This story line finally feels as if it is coming to an end, which is good because the month long wait between each issue is a detriment to the overall experience of this non-linear story. Picking up this story as a collection is highly recommended, because even though on an issue-issue basis it has been slightly confusing, the story itself has been good. The gist of what happened in this issue is that Sune betrayed Batwoman, Sune is either a man or for some strange reason her and her brother share the same body, and detective Maggie Sawyer is still the star of the series. While the story is told in an unflattering manner, the art is superb. Trevor McCarthy, who started last issue, delivers yet another luscious, beautiful book. His illustrations, coupled with Guy Major’s colors, were made for this type of action packed story. Not just action, however; these two also demonstrate that they can handle character driven moments such as the scenes with Jake, Kate’s father, and Bette. 3.5/5
After that brief interlude to deal with the undead Court of Owls assassin, Catwoman is back on the streets protecting the innocent, in between major diamond heists, that is. For many years now, Catwoman has straddled the line between villain and hero, often living in the grey area in between, making her a more relatable character. Throughout the series Winick has done a tremendous job of portraying both sides of the character. We previously had been introduced to a hooded villain that was attempting to kidnap streetwalkers, regardless of gender. This issue shows a diligent Catwoman reject any and all new scores, in order to stakeout the slums of Gotham and protect this often ignored and despised group of individuals. The story is well paced, well written, and does a great job of portraying Catwoman’s good side. Guillem March and Tomeu Morey continue doing a fantastic job here. Not only does March’s art work well with the story, but Morey’s colors do a great job of making the illustrations pop in all the right ways. 4/5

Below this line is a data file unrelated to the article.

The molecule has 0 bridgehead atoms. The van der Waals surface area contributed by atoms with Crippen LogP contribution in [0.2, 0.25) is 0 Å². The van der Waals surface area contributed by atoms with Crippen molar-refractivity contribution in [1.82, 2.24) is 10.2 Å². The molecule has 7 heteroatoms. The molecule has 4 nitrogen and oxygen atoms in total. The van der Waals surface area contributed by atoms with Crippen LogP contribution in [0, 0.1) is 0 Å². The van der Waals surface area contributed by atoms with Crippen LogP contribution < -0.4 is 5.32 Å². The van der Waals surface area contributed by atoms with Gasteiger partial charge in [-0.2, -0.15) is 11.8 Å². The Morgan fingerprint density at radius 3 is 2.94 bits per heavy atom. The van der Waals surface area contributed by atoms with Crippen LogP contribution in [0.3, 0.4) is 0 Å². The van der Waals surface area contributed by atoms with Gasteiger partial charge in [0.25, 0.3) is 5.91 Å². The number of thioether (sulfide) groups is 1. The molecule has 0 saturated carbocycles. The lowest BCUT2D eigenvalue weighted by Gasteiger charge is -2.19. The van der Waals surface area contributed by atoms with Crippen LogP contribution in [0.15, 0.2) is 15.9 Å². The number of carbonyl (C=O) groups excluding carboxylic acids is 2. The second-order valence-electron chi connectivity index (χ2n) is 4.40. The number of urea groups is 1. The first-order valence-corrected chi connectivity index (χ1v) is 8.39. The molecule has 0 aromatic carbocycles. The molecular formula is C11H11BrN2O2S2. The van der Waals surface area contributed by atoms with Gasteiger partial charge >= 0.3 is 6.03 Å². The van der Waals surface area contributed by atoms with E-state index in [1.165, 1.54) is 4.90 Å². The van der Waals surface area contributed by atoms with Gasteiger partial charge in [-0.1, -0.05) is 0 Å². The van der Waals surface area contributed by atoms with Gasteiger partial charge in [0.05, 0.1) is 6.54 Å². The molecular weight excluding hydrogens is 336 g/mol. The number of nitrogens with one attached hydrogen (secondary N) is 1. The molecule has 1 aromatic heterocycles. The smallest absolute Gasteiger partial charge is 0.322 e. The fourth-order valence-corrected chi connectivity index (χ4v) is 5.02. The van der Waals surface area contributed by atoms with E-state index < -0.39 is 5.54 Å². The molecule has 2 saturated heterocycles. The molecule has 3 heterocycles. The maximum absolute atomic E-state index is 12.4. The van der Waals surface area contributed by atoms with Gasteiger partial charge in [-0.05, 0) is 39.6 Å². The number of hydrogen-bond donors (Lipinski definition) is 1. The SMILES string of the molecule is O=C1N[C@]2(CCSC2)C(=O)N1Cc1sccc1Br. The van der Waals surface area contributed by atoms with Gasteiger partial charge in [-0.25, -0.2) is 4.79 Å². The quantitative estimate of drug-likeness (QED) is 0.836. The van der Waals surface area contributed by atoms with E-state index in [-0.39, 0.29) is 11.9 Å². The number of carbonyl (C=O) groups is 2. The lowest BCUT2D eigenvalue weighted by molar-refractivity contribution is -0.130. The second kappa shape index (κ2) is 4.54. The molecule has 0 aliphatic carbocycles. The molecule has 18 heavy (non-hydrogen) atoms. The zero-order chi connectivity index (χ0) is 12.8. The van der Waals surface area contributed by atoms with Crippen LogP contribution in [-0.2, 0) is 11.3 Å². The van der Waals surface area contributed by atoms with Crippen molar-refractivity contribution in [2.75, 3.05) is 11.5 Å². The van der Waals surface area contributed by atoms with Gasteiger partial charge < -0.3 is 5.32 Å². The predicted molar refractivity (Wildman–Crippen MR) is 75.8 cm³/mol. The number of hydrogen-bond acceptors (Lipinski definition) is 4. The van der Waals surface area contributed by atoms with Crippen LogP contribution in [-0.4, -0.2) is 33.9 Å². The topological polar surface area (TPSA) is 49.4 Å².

With the Court of Owls revelations looming over him, Dick Grayson is looking to make a lasting difference in Gotham. From the get-go, Kyle Higgins sets the scene with talk about the “Historic District” of Gotham and reinvigorating that area, which has become a pale shadow of its former glory. In order to accomplish that, Dick approaches Sonia Zucco for a loan from her bank, which is sure to be problematic somewhere down the road. In addition to the loan to reinvigorate the historic district, Dick wants to turn Haly’s circus into a stationary circus. Unfortunately for him, there’s a dirty cop trying to frame Nightwing for murders, and there’s a secret society out to kill all the “capes” of Gotham. Higgins has done a great job of furthering the story, incorporating the recent events, as well as incorporating past events from both Gotham and Dick’s history. Eddie Barrows continues to impress as he creates stunning background and architectural imagery, and couples that with fantastic characters. 4.5/5
Jason, Roy, and Kori are all taking a well deserved night off when trouble finds them. A seemingly stagnant and predictable plot is far from that under Lobdell’s pen. Tamaraneans, from Kori’s home planet, make an unexpected visit to Earth in hopes that their exiled princess will return with them. Naturally, Jason and Roy accompany their teammate into deep space; unfortunately, Jason’s date gets whisked along with them. As has been the case so far this entire series, Lobdell has written a fantastic issue blending action with adventure, drama, and excitement. Kenneth Rocafort’s art is at its best when he is given a fantastical realm to illustrate; in this case that realm is the inside of the Tamaranean spaceship. His sharp, graphic linework, detailed backgrounds and character illustrations, coupled with Blond’s gorgeous, vibrant colors, are the perfect match with this issue and this overall series. 4.5/5
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